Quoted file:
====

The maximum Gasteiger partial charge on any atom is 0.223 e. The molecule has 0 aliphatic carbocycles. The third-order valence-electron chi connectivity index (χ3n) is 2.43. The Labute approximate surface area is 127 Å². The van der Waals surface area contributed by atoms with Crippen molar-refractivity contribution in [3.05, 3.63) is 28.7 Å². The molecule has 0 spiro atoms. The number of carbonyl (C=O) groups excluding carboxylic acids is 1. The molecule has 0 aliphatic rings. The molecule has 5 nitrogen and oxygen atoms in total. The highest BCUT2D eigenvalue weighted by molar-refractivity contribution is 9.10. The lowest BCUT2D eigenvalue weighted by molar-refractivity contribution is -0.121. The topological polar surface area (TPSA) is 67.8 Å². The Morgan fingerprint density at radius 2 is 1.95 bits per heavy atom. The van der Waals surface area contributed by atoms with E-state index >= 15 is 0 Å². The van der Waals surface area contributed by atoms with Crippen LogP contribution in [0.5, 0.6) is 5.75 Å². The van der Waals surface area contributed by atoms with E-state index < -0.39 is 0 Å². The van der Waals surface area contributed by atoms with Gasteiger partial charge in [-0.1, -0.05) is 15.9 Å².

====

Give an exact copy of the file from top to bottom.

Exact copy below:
The maximum Gasteiger partial charge on any atom is 0.223 e. The molecule has 0 aliphatic carbocycles. The third-order valence-electron chi connectivity index (χ3n) is 2.43. The Labute approximate surface area is 127 Å². The van der Waals surface area contributed by atoms with Crippen molar-refractivity contribution in [3.05, 3.63) is 28.7 Å². The molecule has 0 spiro atoms. The number of carbonyl (C=O) groups excluding carboxylic acids is 1. The molecule has 0 aliphatic rings. The molecule has 5 nitrogen and oxygen atoms in total. The highest BCUT2D eigenvalue weighted by molar-refractivity contribution is 9.10. The lowest BCUT2D eigenvalue weighted by molar-refractivity contribution is -0.121. The topological polar surface area (TPSA) is 67.8 Å². The Morgan fingerprint density at radius 2 is 1.95 bits per heavy atom. The van der Waals surface area contributed by atoms with E-state index >= 15 is 0 Å². The van der Waals surface area contributed by atoms with Crippen LogP contribution in [0.5, 0.6) is 5.75 Å². The van der Waals surface area contributed by atoms with E-state index < -0.39 is 0 Å². The van der Waals surface area contributed by atoms with Gasteiger partial charge in [-0.1, -0.05) is 15.9 Å².